In America, children receive an inactivated poliovirus vaccine (IPV), which is administered by injection at two months and then three more times at specific ages. The inactivated virus can’t replicate, but the immune system learns to recognize its genetic make-up and builds antibodies to destroy it. If it encounters the virus later in life, it immediately tears it to shreds. This structural, orderly type of immunization is called routine immunization.

The IPV vaccine is 100 efficient—no child in the world ever developed polio after receiving three doses of modern IPV. But it must be administered on a schedule and by a health professional who can use a syringe. That’s not always possible in many areas of the world. In India, where many settlements are located in the hard to reach areas—in the mountains, floodplains, or places with no roads—parents can’t bring their children for regular doctors’ visits. Some areas are only accessible by foot and others by raft, so doctors can’t regularly travel there either. Because the routine immunization can’t reach every child, India implemented a supplemental immunization with the oral polio vaccine (OPV.) Giving drops doesn’t require medical training and can be done by anyone—including volunteers from abroad, who travel with Rotary to India to help immunize young children. This system is called supplemental vaccination—because it supplements the routine efforts. India conducted its first supplemental immunization drive in 1995—and it keeps going. “Even today the routine immunization in India is hovering around 70 percent,” Kapur says. “That means that 30 percent of children are being missed, which is a huge number, if you add it year by year.”


But the OPV has its caveats. It uses a live, albeit attenuated, virus, which replicates in the gut until the body’s immunity system kills it—so for some time the children shed it in their stool. Once in the environment, this attenuated virus can mutate into a disease-casing wild type form that scientists call a circulating vaccine-derived poliovirus. This vaccine-derived virus can’t harm those that have been properly vaccinated, but can sicken and paralyze those who have not—and the Centers for Disease Control recorded quite a few of such cases. Therefore, when using OPV, all children must be vaccinated at the same time. Vaccinating one village now and another one later doesn’t work—at some point, the vaccinated one will pass the virus downstream, and an outbreak will happen.

That’s why supplemental vaccination happens as countrywide drives, usually over a few days. The vaccine bottles are shipped to all the remote locations in advance and kept refrigerated until it’s time to administer them. Every location relies on local volunteers and influencers to deliver the drops. About 150,000 Rotarians across India participate in the NID campaign in their respective regions, and over 300 Rotary volunteers from around the world come to help. It is a massive effort, says Mathew Varghese, who heads the orthopedics department at St. Stephen’s Hospital in New Delhi, where he operates on polio’s victims to restore whatever mobility is possible. “On NID days 225 million doses on polio day are distributed,” Varghese says. “It’s like vaccinating the entire United States.”

India’s Islamic communities were very suspicious of the vaccines at first—they worried that that drops made boys impotent and girls infertile. “There were rumors that vaccines were a conspiracy to reduce the minority population in India,” Kapur recalls—and also that the shots contained materials derived from pigs, which are banned by the Islamic religion. “That was absolute rubbish, but to debunk that rumor was quite a challenge.”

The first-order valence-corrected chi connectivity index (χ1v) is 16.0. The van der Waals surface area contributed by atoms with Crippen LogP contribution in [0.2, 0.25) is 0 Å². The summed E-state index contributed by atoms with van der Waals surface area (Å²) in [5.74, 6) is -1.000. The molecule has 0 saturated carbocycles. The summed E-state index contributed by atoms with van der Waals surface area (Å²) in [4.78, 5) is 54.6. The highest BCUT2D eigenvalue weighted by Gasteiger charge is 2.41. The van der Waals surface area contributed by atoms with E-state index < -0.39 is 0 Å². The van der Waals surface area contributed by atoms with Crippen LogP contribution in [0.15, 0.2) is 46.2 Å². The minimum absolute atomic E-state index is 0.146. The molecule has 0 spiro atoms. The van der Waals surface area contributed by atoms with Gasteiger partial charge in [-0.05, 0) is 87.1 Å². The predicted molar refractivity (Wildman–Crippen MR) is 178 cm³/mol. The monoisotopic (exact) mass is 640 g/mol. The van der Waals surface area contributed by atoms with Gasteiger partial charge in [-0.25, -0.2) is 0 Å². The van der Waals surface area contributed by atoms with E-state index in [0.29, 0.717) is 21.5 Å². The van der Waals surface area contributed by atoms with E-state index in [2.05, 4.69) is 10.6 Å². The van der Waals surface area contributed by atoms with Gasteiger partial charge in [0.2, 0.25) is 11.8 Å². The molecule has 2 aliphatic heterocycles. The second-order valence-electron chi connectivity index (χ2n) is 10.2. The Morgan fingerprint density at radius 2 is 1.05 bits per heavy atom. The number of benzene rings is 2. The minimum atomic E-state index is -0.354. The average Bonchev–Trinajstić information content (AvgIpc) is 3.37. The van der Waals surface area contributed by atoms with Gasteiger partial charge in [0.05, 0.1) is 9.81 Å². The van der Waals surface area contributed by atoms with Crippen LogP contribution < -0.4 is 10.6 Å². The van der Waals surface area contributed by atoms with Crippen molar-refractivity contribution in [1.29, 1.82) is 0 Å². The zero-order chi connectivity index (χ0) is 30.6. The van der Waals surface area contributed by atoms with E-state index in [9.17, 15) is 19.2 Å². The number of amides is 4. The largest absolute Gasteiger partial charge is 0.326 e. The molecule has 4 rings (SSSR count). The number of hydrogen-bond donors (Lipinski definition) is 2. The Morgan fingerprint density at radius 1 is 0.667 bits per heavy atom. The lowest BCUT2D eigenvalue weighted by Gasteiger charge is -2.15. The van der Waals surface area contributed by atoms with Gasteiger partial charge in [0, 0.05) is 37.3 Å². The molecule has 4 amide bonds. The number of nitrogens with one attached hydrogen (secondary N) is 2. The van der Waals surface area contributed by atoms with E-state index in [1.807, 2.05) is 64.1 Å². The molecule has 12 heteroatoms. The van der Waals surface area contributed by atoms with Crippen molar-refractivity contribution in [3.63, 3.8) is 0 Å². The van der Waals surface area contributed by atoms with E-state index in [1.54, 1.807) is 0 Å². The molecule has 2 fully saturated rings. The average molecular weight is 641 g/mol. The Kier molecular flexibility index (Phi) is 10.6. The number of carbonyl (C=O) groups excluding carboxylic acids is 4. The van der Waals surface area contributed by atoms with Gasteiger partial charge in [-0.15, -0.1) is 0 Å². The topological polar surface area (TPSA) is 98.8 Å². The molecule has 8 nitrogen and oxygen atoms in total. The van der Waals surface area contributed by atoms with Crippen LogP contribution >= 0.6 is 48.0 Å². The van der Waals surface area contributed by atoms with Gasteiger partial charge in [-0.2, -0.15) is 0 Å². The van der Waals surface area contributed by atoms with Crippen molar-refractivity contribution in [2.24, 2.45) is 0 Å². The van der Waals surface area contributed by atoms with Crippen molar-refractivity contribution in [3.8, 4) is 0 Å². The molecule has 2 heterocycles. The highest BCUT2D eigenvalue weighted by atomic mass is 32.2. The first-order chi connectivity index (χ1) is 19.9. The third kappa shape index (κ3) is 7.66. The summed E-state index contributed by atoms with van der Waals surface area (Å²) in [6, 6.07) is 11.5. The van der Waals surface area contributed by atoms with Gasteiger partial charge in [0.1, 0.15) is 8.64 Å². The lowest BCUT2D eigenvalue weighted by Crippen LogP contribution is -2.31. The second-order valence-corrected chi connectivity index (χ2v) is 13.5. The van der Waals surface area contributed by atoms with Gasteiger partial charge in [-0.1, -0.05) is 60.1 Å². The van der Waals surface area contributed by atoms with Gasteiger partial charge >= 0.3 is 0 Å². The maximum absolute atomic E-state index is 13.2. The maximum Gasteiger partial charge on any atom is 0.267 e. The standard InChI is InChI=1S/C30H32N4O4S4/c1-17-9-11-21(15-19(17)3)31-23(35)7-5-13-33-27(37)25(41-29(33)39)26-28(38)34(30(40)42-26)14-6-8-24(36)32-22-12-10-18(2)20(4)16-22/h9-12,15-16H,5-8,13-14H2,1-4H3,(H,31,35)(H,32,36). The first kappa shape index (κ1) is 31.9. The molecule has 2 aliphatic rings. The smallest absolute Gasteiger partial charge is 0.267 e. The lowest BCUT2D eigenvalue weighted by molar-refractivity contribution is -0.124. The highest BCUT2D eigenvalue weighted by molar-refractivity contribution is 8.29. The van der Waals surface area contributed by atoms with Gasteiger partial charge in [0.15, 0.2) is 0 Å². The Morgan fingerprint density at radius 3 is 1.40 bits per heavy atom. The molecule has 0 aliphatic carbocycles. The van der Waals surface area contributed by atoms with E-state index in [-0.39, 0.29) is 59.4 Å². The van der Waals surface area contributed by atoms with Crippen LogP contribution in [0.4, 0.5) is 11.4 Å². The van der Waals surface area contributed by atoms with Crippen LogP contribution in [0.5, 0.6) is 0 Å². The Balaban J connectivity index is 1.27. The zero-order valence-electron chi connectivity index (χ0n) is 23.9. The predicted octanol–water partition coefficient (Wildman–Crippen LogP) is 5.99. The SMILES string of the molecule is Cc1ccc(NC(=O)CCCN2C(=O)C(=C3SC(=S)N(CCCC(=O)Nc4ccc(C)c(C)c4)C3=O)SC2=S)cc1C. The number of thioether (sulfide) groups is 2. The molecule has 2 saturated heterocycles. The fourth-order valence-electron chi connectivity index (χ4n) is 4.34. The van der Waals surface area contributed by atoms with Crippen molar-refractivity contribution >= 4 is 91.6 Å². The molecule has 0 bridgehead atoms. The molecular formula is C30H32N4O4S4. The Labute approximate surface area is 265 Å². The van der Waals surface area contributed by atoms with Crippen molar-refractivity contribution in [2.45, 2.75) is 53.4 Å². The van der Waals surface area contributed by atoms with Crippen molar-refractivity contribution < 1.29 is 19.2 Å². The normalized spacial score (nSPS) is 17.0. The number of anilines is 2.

Even families with older children already paralyzed by polio, wouldn’t give drops to the younger ones. The Kundarki block in the City of Moradabad in Western Uttar Pradesh was a “polio capital of the world” and a hotbed of the resistance. When in 2002 Kapur’s Rotary team went into a house famous for its vaccine refusal, they passed by a polio-stricken boy playing in the mud outside. Inside, his mother was holding a little girl, still healthy—but her answer still makes Kapur cringe to this day.

“If you give her drops, I’ll hold her by her legs and dash her head against the wall,” the mother said. “And if I don’t do that, my husband will kill me.”

To overcome the problem, Rotary and UNICEF worked to build trust within the local communities. And that could differ from one community to another, says UNICEF’s immunization health specialist Bhrigu Kapuria. In some places people were suspicious because the government hadn’t paid attention to any of their needs or requests before. “You never built a road to our village, why do you show up now with the drops?” they wanted to know. They wanted the road first and drops later—so sometimes building the road did the trick. In other cases, UNICEF and Rotary mobilized the village teens who learned about health in school and took the message home. Kids and teenagers don’t have the suspicions and superstitions adults have, so they are more open to new ideas, and have the power to reshape the elders’ thinking. They also worked with journalists and government spokesmen to assure that any vaccine-related news were disseminated so that it didn’t instill fear but dispelled myths.

To overcome religious resistance, the agencies worked with the local religious leaders, Muslim and otherwise. We wanted to bring all religious leaders together to fight polio, Kapuria says. We wanted them to take the message back to their places of worship, be it mosques or bathing in the holy river. “We talked to them about two drops of life,” he says—and eventually the message sank in. During today’s immunization campaign, ulamas—Muslim religious leaders—add the call to vaccination to their daily calls for prayer. Some set up vaccinations booths right at the mosques.